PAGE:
News / Edmonton

Jordan Peterson no longer scheduled to speak in Edmonton

Peterson says lecture was cancelled with 'no explanation,' but Citadel Theatre say they never finalized the contract

Jordan Peterson during a lecture at the University of Toronto.

Rene Johnston / Toronto Star Staff

Jordan Peterson during a lecture at the University of Toronto.

The Citadel Theatre announced Tuesday it will not host Jordan Peterson for a planned Edmonton lecture.

Peterson, a University of Toronto psychology professor who gained notoriety in 2016 after he said he would refuse to use some transgender students’ proper pronouns, had posted on his website that he was scheduled to speak at the Citadel Theatre’s Zeidler Hall on Feb. 11.

On Monday, Metro spoke with transgender Edmontonians who worried his speech could “embolden” Edmontonians with anti-LGBTQ views.

After the story circulated, Peterson – who grew up in Alberta – tweeted Tuesday morning that the event had been cancelled “with no explanation whatsoever.”

Citadel Theatre responded Tuesday afternoon confirming it will not host the event, saying in an e-mail statement that Peterson had announced the lecture before his contract was finalized.

"The client, Dr. Jordan Peterson, prematurely announced that the event was to occur at the Citadel prior to the finalization of the contract," the statement reads.

"The Citadel Theatre reserves the right to refuse events that are not in keeping with our mandate, values or vision statement. Upon review of this event, we determined this event was one we should refuse on that basis, and advised Dr. Peterson that his request to rent the venue was declined without acceptance of his deposit for the rental."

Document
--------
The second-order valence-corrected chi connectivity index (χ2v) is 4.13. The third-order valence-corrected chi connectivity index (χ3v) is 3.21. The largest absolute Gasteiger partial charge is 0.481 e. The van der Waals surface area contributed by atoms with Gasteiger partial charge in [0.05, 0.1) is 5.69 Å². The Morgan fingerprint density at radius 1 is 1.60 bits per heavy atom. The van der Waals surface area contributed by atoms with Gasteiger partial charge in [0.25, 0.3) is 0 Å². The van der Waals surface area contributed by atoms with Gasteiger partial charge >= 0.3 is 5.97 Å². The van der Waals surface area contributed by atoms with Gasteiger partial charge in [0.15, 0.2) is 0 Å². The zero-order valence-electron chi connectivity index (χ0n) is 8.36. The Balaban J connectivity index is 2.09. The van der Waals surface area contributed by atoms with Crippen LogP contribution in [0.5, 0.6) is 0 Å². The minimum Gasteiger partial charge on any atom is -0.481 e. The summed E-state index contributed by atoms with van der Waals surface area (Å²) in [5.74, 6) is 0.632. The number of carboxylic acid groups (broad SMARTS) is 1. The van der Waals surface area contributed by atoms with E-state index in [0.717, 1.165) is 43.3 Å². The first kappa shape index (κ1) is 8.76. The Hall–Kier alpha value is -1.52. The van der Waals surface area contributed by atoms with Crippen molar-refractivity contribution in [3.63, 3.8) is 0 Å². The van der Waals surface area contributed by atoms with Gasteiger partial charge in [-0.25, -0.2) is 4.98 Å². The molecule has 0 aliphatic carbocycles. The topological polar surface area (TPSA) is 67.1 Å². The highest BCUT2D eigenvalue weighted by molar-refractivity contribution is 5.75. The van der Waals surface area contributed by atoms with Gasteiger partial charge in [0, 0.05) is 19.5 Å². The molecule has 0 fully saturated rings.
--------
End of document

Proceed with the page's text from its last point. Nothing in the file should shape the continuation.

Dozens of Peterson supporter’s blasted the cancellation on Twitter, and one offered to host the lecture in his apartment.

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Peterson, who is on a book tour in Europe, sent Metro a statement via e-mail saying he made the booking several weeks ago to discuss his new book, '12 Rules for Life: An Antidote to Chaos'.

“The decision to cancel my appearance at the Citadel Theatre—no explanation provided—is regrettable, made in haste, and unprofessional,” Peterson wrote. He said the book explores “what it means to live a truthful, meaningful and responsible life.

“It is both surprising and saddening that the Citadel believes such a discussion is, in the words they prepared for the press, ‘not in keeping with [their] mandate, values or vision statement.’ I think that statement speaks somewhat inadvertently for itself.”

A spokesperson for the book's publishing company, Penguin Random House Canada, said Peterson initiated the booking himself and no one from Penguin was in touch with the theatre.

John Carpay, President of the Justice Centre for Constitutional Freedoms, said as a private facility the Citadel has full discretion over who to rent to, though he questioned whether the theatre should get any government funding at all if it is selective about who it hosts.

“This incident does beg the question as to whether the government should be funding a theatre that is not going to welcome all groups and is not going to be inclusive of Jordan Peterson’s perspective,” Carpay said.

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